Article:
Master of Science
Researchers from a variety of disciplines have produced a large body of evidence indicating that the environment a child lives in can profoundly impact their overall health in a multitude of ways. Among this growing body of literature, there is a wide diversity of methodologies and general inconsistency in how the physical environment is conceptualized and delineated. The primary purpose of this study is to gain a better understanding of how the physical (natural and built) environment is conceptualized in children’s health studies and to quantify how children engage with their environment. Using a multi-tool protocol, 128 children in grades 4 through 8 from four elementary schools in rural Northwestern Ontario participated in two 7-day data collection periods. GPS data within GIS were used to determine various delineations of their physical environment and quantify the extent to which children interact with different land uses and levels of greenness. The results suggest that how we conceptualize a child’s physical environment has a significant impact on estimates of environmental accessibility, exposures, and engagements, which in turn can influence the researcher’s interpretation of the relationship between environment and health. This research helps to fill gaps in knowledge on what environments can influence rural children’s overall health. The findings from this study can help knowledge users to develop effective policies, programs, and services which are appropriate for children living in rural environments.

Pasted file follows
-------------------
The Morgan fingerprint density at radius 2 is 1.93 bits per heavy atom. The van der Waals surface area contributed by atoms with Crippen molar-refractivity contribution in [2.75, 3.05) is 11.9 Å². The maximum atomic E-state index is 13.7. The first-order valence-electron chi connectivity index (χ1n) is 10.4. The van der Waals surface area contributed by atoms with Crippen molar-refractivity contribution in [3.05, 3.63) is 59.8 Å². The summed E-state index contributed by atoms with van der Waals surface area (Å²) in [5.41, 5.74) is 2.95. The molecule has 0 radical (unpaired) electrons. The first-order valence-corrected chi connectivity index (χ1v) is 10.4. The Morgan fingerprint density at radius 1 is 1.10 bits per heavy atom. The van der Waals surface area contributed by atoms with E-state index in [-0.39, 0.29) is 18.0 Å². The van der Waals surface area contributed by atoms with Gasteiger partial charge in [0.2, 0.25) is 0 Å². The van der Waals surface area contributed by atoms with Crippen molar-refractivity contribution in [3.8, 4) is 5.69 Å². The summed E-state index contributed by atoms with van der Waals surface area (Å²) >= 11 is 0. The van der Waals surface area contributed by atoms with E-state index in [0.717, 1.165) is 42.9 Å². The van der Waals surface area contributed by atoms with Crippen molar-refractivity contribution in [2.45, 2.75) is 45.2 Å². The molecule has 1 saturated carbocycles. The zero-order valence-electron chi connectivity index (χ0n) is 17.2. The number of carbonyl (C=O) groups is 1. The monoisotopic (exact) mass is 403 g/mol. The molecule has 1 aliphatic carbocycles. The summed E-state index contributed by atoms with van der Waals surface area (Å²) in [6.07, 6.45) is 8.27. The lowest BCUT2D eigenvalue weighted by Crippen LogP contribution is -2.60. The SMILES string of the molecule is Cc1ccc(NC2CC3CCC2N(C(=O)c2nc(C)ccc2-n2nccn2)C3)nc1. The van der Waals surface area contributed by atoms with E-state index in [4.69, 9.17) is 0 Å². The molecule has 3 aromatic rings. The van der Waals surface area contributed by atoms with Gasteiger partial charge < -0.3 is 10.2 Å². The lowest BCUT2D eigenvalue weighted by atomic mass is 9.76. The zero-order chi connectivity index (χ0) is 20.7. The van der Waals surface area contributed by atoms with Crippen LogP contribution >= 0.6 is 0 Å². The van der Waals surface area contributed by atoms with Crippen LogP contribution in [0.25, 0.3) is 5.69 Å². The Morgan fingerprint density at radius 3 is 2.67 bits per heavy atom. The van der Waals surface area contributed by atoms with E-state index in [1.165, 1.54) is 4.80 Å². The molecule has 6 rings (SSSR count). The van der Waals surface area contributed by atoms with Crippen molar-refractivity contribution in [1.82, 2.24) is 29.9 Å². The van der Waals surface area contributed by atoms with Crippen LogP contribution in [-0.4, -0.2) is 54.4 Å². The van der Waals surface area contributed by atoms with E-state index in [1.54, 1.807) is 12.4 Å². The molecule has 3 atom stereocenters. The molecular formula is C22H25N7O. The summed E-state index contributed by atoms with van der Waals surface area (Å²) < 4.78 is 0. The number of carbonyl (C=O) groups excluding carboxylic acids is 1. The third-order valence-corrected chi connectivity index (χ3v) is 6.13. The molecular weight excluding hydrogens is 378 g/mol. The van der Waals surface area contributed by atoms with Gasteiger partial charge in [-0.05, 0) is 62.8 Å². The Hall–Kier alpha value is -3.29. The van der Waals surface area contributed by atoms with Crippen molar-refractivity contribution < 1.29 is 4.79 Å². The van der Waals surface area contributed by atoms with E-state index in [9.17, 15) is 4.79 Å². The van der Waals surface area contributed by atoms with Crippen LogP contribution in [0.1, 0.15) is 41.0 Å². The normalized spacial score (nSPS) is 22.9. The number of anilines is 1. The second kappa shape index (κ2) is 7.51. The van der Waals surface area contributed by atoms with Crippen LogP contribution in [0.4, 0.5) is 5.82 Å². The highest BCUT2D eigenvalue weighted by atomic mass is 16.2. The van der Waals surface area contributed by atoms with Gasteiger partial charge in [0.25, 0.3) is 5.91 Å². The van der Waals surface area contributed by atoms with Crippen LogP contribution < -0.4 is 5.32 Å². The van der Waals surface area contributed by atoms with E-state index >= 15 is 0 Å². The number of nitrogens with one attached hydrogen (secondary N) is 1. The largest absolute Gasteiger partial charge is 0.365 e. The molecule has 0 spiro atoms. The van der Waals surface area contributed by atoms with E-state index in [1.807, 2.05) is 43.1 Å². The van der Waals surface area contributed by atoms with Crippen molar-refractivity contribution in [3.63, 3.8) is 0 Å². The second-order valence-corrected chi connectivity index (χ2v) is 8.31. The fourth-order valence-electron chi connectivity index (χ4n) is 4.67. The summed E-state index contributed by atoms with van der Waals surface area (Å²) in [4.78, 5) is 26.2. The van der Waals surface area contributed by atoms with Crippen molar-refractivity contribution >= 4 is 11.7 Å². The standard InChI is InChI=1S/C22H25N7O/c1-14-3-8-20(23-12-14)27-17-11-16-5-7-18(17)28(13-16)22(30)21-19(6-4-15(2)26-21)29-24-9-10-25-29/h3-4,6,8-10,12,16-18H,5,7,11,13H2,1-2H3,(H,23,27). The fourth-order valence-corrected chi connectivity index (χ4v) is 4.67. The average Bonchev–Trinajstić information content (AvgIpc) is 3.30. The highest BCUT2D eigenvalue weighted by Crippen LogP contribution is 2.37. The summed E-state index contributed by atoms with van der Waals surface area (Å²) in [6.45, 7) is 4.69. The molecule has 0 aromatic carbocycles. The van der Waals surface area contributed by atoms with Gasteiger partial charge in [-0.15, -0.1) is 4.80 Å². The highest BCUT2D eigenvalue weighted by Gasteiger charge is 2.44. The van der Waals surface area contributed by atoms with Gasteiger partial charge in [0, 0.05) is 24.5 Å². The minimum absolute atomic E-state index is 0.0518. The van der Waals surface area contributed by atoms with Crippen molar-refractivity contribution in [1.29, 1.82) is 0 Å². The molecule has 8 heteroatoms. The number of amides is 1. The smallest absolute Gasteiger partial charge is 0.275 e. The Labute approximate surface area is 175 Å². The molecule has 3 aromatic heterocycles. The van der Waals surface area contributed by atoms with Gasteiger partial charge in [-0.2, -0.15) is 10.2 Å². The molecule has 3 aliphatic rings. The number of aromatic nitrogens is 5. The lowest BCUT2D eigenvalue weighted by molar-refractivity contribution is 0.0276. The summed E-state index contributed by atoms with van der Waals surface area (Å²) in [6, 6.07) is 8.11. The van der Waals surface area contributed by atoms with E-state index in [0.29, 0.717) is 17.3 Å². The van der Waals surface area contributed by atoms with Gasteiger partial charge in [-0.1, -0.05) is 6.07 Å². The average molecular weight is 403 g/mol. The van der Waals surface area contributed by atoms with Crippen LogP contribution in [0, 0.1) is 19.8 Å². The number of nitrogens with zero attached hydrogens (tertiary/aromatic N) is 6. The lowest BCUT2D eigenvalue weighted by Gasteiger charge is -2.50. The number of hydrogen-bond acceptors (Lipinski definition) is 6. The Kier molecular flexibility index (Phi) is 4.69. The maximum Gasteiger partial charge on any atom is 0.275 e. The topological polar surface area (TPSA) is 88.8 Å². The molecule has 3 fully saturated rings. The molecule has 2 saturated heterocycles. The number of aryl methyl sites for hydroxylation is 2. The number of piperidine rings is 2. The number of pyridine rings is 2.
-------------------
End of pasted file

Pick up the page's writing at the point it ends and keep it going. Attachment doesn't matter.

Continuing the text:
Schieman, Katherine L., "Comparing geospatial approaches to delineating children’s interactions with their physical environments: A case study of children in rural Northwestern Ontario" (2018). Electronic Thesis and Dissertation Repository. 5706.
Available for download on Tuesday, September 01, 2020